Yesterday, a friend of mine posted a link to "The United States of America, According to My Racist Aunt" on a somewhat well-attended community web site called Metafilter. From my limited experience with this community site, it seems that maybe many people visit it but only a small, loud minority account for the bulk of comments and dialogue.
The link was obviously meant to be funny, but I was pretty surprised at how quickly the user comments turned both inward ("let me tell you about my experiences with racism.") and, stranger still, deathly serious. ("this is not funny. we must not tolerate the racist behavior of our 94 year-old grandparents for one moment!") There were almost immediate accusations and counter-accusations of racism posted by the Metafilter community and it made me feel sad because all I ever wanted was for people to see that map and pronounce, "hee hee. now back to work."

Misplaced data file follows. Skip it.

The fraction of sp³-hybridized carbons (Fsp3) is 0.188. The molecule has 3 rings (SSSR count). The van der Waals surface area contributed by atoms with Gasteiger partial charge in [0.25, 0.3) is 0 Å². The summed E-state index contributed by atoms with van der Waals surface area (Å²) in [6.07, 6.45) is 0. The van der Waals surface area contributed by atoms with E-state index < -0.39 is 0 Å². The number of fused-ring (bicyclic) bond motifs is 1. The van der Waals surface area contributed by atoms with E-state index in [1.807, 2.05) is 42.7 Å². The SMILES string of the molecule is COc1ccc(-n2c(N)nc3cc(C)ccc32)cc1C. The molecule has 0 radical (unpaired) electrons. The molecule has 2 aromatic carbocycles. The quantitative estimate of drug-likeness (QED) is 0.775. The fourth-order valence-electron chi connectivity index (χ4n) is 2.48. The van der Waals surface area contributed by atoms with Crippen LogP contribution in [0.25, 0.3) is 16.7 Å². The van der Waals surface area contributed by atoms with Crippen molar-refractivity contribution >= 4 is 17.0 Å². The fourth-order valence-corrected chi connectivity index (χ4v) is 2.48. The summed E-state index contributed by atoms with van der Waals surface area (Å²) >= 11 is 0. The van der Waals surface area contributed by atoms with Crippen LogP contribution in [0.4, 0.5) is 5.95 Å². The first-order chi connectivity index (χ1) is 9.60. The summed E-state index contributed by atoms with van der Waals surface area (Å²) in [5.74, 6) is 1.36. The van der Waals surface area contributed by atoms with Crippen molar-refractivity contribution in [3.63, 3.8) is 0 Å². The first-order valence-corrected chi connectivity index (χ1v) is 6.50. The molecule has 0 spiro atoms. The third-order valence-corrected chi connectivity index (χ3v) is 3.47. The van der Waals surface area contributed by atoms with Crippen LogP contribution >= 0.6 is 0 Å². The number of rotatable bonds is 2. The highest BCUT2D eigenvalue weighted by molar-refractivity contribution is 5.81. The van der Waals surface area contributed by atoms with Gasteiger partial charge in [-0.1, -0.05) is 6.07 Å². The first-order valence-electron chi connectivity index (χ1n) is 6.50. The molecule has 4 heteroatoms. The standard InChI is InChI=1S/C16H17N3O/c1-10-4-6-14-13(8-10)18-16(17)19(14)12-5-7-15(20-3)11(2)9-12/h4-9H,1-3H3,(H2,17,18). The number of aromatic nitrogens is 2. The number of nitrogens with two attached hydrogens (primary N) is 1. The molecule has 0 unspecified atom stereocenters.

But it's somewhat foolish to complain, or wish feedback/interpretation could be guided by your own wishes. I was speaking with a friend about this, and sort of arrived at the conclusion that, if you're interested in having your work (whatever that may be) exposed to a bigger audience you have to accept this basic truth: once you let something go, it's not entirely yours anymore. You have to share ownership with an unknown number of people, including many whom you'd never give a sip of your Diet Dr. Pepper to.
I heard a great line recently that carries this point to its natural conclusion. I can't remember the source (was it the seinfeld documentary?), but the quote was something like, "You wanna know how to tell when you've really failed? When you start blaming everyone else."